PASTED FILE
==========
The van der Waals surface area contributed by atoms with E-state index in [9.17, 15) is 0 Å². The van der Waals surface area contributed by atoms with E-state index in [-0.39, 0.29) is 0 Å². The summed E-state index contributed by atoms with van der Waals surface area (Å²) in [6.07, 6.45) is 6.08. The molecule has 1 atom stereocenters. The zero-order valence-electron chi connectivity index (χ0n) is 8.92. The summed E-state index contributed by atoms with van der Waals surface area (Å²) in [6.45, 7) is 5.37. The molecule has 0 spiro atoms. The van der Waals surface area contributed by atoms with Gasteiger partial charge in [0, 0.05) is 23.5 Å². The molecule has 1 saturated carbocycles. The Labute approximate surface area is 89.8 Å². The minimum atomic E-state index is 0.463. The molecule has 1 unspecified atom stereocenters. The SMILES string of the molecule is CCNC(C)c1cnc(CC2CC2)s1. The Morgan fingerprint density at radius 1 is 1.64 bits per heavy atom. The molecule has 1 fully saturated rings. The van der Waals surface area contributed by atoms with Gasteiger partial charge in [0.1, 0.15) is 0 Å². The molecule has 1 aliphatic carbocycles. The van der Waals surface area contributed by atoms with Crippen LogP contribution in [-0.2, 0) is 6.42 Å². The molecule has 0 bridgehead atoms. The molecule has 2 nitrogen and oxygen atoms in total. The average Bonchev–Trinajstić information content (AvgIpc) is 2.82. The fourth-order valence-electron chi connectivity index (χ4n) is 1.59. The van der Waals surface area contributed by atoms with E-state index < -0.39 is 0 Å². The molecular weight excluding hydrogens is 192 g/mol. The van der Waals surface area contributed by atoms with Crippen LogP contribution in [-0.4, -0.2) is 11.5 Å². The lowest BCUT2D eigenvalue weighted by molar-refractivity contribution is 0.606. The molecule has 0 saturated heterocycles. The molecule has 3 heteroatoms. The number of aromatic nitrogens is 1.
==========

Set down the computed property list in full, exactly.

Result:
The van der Waals surface area contributed by atoms with E-state index in [9.17, 15) is 0 Å². The van der Waals surface area contributed by atoms with E-state index in [-0.39, 0.29) is 0 Å². The summed E-state index contributed by atoms with van der Waals surface area (Å²) in [6.07, 6.45) is 6.08. The molecule has 1 atom stereocenters. The zero-order valence-electron chi connectivity index (χ0n) is 8.92. The summed E-state index contributed by atoms with van der Waals surface area (Å²) in [6.45, 7) is 5.37. The molecule has 0 spiro atoms. The van der Waals surface area contributed by atoms with Gasteiger partial charge in [0, 0.05) is 23.5 Å². The molecule has 1 saturated carbocycles. The Labute approximate surface area is 89.8 Å². The minimum atomic E-state index is 0.463. The molecule has 1 unspecified atom stereocenters. The SMILES string of the molecule is CCNC(C)c1cnc(CC2CC2)s1. The Morgan fingerprint density at radius 1 is 1.64 bits per heavy atom. The molecule has 1 fully saturated rings. The van der Waals surface area contributed by atoms with Gasteiger partial charge in [0.1, 0.15) is 0 Å². The molecule has 1 aliphatic carbocycles. The van der Waals surface area contributed by atoms with Crippen LogP contribution in [-0.2, 0) is 6.42 Å². The molecule has 0 bridgehead atoms. The molecule has 2 nitrogen and oxygen atoms in total. The average Bonchev–Trinajstić information content (AvgIpc) is 2.82. The fourth-order valence-electron chi connectivity index (χ4n) is 1.59. The van der Waals surface area contributed by atoms with E-state index < -0.39 is 0 Å². The molecular weight excluding hydrogens is 192 g/mol. The van der Waals surface area contributed by atoms with Crippen LogP contribution in [-0.4, -0.2) is 11.5 Å². The lowest BCUT2D eigenvalue weighted by molar-refractivity contribution is 0.606. The molecule has 0 saturated heterocycles. The molecule has 3 heteroatoms. The number of aromatic nitrogens is 1.